Known problems are that these boats originally came with wooden spars that were poorly constructed and so are prone to rot and delamination. Most came with teak decks over plywood and are ready to have a complete deck job. By that I mean removing the teak decking and plywood understructure. Replacing rotted deck beams and then relaying a plywood subdeck and glassing over it. I have never heard of anyone putting teak decks back on these boats but that does not mean that I hasn't happened. Wiring, at least on the one that I knew, followed the 1960's era Oriental practice of using single conductor wire which is prone to breaking down over time.

Much of the hardware on these boats were oriental knock offs of American and Australian name brands. It was reasonably well made but parts were not readily available. Other than that unless the previous owners has repaired and upgraded the boat, you can expect the usual old boat set of needs but in spades.

While these are not my idea of what I would want to take offshore but comparatively speaking, in good shape these are probably more suitable than some of the other CCA era racer cruisers that you proposed earlier.

Jeff
__________________
Jeff H is offline   Reply With Quote
Old 27-12-2003, 18:49   #29
Registered User
 
BC Mike's Avatar

Join Date: Jun 2003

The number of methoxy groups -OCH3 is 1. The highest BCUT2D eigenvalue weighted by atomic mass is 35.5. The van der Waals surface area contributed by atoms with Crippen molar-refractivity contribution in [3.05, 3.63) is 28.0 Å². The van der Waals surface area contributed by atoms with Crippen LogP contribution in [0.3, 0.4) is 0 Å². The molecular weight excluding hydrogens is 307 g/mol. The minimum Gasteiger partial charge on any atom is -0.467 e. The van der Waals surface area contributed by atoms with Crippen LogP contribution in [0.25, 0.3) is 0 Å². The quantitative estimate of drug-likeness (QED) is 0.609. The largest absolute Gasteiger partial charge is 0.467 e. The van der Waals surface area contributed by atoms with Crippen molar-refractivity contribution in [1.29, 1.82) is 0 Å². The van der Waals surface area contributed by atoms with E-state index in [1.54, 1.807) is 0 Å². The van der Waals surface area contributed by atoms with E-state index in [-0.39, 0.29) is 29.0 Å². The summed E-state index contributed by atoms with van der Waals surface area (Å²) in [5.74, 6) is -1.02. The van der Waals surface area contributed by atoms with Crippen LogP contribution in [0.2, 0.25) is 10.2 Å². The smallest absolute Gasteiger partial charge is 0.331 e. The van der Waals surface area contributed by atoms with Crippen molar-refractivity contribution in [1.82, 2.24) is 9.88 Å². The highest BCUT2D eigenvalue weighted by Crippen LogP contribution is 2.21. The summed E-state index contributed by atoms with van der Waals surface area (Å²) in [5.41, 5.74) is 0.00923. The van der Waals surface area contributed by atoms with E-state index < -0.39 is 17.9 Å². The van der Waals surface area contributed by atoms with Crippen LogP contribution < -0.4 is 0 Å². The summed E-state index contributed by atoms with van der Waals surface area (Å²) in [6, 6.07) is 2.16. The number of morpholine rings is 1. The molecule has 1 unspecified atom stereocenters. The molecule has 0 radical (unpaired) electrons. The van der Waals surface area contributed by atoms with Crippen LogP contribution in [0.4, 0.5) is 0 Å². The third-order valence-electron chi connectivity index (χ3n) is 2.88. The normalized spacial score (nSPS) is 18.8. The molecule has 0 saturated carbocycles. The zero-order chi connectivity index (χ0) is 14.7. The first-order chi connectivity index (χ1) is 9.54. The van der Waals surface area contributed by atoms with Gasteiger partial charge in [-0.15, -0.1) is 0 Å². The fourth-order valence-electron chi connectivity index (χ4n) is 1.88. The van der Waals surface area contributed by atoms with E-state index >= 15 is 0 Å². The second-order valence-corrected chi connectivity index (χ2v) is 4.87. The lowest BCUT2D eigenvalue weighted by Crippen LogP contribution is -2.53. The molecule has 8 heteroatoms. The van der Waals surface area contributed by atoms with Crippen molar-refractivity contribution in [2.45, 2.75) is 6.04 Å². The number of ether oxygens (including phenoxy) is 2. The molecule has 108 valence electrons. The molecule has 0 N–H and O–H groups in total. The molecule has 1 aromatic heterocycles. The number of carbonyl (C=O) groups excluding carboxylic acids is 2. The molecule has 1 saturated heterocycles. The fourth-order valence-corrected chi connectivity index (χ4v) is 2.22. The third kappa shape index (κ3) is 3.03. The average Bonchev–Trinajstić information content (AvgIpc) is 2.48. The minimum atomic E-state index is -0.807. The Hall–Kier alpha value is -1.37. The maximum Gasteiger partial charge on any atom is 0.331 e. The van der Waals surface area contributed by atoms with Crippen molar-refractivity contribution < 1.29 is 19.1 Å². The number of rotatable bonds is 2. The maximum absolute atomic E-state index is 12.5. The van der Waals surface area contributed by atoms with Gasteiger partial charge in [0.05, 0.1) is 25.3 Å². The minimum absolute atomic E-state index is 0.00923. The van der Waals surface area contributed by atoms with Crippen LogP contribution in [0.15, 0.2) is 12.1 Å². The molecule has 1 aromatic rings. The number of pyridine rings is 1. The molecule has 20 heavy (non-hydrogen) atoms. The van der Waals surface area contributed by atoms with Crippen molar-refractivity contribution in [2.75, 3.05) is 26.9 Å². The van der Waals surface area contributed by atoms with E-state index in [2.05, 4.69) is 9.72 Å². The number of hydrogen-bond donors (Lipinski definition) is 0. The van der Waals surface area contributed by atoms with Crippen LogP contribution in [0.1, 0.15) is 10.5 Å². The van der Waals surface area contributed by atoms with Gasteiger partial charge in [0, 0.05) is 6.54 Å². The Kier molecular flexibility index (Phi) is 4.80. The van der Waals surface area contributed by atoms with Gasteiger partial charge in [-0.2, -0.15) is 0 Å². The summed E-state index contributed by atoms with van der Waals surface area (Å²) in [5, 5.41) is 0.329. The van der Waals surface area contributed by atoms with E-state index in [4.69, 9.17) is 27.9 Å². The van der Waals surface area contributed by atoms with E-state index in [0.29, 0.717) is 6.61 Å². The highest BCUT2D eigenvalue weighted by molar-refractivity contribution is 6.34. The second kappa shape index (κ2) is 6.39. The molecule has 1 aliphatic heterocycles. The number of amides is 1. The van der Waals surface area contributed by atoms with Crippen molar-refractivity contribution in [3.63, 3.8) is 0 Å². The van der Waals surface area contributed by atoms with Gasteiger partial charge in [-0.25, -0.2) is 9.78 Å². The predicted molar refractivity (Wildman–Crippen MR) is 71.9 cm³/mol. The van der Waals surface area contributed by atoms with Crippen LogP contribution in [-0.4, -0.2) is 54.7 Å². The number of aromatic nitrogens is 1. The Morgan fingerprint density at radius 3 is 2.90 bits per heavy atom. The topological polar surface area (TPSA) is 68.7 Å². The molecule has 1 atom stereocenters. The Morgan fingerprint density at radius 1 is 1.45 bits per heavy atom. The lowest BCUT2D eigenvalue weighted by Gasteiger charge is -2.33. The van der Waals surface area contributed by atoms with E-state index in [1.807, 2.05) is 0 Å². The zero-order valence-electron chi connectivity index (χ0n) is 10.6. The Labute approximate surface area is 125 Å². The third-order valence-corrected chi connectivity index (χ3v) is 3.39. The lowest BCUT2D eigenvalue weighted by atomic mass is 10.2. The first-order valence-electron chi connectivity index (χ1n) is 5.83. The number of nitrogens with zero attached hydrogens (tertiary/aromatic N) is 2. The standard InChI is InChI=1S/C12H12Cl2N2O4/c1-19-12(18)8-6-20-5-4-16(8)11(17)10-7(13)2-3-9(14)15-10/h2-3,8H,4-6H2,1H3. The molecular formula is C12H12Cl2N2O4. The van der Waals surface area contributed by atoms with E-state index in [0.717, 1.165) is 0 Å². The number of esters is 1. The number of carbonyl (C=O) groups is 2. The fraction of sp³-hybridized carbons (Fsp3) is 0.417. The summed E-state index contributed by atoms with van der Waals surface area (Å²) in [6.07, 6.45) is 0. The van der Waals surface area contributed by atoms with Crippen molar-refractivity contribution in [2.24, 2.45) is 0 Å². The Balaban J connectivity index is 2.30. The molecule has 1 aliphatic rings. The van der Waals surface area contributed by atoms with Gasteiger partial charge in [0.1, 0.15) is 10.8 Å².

Location: Gabriola BC
Boat: Viking 33 Tanzer 8.5m Tanzer 22
Posts: 1,034
Images: 5
Speaking of Cascade boats

The first problem is the original request was for a long keel boat. So a Southern Cross 31 fits the description. Do a search using Southern Cross+31 and you will find a lot of info. Stories about circumnavigation and so on. The heavy boat long keel fans write favourable stuff about these boats. As for me they are too heavy for a 25 foot LWL. I would get a Cascade 36 in a flash in preference to any of the long keel boats but that's me. If I could not afford a 36 then the 29 would be atractive. BC Mike C
__________________
BC Mike is offline   Reply With Quote
Old 27-12-2003, 19:58   #30
Registered User

Join Date: Apr 2003
Location: Gladwin Mi.
Posts: 148
On this subject of long keels

I received Chichesters "The Romantic Voyage" for Christmas. In it he describes the leeway Gypsy Moth V made ( lost?) when She was on the wind. Like 18 degrees. I was wondering if this is normal for a fin keel as compared to a long keel. Do fin keels stinketh going to windward ?
__________________

__________________
29cascadefixer is offline   Reply With Quote
Reply

Thread Tools
Display Modes Rate This Thread
Rate This Thread:

Posting Rules
You may not post new threads
You may not post replies
You may not post attachments
You may not edit your posts

BB code is On
Smilies are On
[IMG] code is On
HTML code is Off
Trackbacks are Off
Pingbacks are Off
Refbacks are Off


Similar Threads
Thread Thread Starter Forum Replies Last Post
Island Packet 31 for Liveaboard / Offshore? Gray Monohull Sailboats 33 01-09-2013 07:26
Fin Keel? Long Keel? Jeff? bob_deb Monohull Sailboats 89 13-03-2012 12:28
How Long Will a Fiberglass Boat Last ? irwinsailor Construction, Maintenance & Refit 22 14-01-2006 07:18



Copyright 2002- Social Knowledge, LLC All Rights Reserved.

All times are GMT -7. The time now is 20:09.


Google+
Powered by vBulletin® Version 3.8.8 Beta 1
Copyright ©2000 - 2017, vBulletin Solutions, Inc.
Social Knowledge Networks
Powered by vBulletin® Version 3.8.8 Beta 1
Copyright ©2000 - 2017, vBulletin Solutions, Inc.

ShowCase vBulletin Plugins by Drive Thru Online, Inc.